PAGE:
A Tough Time For Michigan Men

Steve Murray
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Wednesday - September 09, 2009
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An anxious and sometimes respectful crowd packed into the auditorium at Bloomfield High School Sept. 1 to hear U.S. Rep. Gary Peters talk about an issue so divisive and passion-filled that 1,000 people had to be turned away. No doubt University of Michigan athletic director Bill Martin wished the dialogue involving his suddenly embattled football coach was as peaceful as those who gathered to hear the suburban Detroit Democrat talk about health-care reform. This is getting serious.

For most of the program’s 130-year history, Michigan has managed to remain free of NCAA interest while becoming college football’s winningest program. Such success has led to a level of arrogance on the part of Wolverine fans and widespread jealousy among supporters from their in-state semi-rival. After the worst season in school history and recent allegations about NCAA rules infractions, the once unified and impenetrable “Michigan Mafia” has splintered into pro- and anti-Rich Rodriguez factions, with each side lashing out against the other in hopes of having their voices heard above the din. As of this moment, no one has accused Martin of harboring a socialist, but it’s still early and Rodriguez’s “all in” comment referring to team chemistry is oddly French and suspiciously anti-democratic.

So venomous are the supporters that Detroit Free Press columnist Michael Rosenberg, who broke the story along with Michigan beat writer Mark Snyder, has become the focal point of anger, and is being accused of creating a witch hunt and conning innocent freshmen into making uneducated comments as part of a sinister plan to take down the mighty Wolverines. Rodriguez detractors haven’t been as vocal, preferring a more subtle, typically Michigan approach. These people haven’t been happy with the hire since it was announced. For all his success at West Virginia, Rodriguez wasn’t a Michigan Man. He didn’t play or serve an apprenticeship in Ann Arbor; therefore, his credentials were suspect. These were the people who wanted LSU coach Les Miles - an admitted Michigan Man who played and coached under Bo Schembechler - and could have had him if only those involved could keep a secret.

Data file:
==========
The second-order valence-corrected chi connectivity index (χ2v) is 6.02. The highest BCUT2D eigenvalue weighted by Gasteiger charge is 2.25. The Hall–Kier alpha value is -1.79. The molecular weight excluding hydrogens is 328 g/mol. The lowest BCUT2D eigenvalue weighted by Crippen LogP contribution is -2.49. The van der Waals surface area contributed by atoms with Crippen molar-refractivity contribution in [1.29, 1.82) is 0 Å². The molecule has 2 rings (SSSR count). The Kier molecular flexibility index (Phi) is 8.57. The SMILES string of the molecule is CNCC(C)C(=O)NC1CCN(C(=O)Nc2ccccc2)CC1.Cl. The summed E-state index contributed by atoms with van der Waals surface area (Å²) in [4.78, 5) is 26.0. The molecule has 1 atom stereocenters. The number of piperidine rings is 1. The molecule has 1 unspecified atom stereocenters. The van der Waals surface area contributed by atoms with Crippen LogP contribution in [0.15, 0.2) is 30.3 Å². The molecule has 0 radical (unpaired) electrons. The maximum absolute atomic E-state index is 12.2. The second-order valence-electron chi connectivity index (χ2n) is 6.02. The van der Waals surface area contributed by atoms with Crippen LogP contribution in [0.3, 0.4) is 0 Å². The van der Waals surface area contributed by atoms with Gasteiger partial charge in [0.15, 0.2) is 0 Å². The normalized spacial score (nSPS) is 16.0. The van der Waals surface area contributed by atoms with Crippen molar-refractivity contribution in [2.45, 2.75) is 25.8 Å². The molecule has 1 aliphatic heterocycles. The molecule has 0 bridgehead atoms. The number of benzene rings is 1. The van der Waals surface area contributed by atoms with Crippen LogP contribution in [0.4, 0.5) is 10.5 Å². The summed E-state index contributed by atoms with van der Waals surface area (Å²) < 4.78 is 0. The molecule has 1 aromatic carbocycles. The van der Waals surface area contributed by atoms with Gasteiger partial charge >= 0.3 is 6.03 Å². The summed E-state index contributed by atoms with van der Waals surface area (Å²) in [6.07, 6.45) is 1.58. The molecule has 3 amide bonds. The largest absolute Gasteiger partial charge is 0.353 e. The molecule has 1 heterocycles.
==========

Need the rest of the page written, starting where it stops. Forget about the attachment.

But not all is grim in the Big Mitten. Thousands have found great pleasure in the Wolverines’ travails. Michigan State fans have long chaffed at the success and arrogance of their southern rivals, who once famously and quite correctly labeled the Spartans their “little brothers.” Those donning green and white have always hated that the Wolverines’ annual battle with Ohio State was more important than their semi-annual trip to East Lansing. Now, after decades of second-class citizenship and bolstered by the team’s resurgence under coach Mark Dantonio, Sparty is feeling his oats and is taking potshots at the hated Wolverines whenever possible. Which, of course, just sends the Michigan faithful to the message boards to defend their team’s honor.

Michigan is a mess. And I’m not talking about the state or the economic state of the state which is, well, a mess. In addition to possible NCAA infractions, Rodriguez also finds himself being sued over his involvement in a failed real-estate venture with a banned former Clemson booster. His lawyer says Rodriguez did not defraud anyone and is, in fact, a victim of a Ponzi scheme.

A 2006 NCAA survey reported that major college athletes spent an average of 44.8 hours a week on their sport compared to fewer than 40 hours on academics, while nearly two-thirds said they consider themselves more athletes than students. So it’s not just Michigan Men who spend too much time away from their studies. It’s just that Michigan got caught - allegedly.

No coach in the history of the program has failed so mightily, and that’s the real sin. Had Rodriguez gone 9-3 instead of the opposite, the state could go back to arguing about minor inconveniences - like healthcare, government bailouts, a failing auto industry and when to begin purchasing Red Wings playoff tickets.

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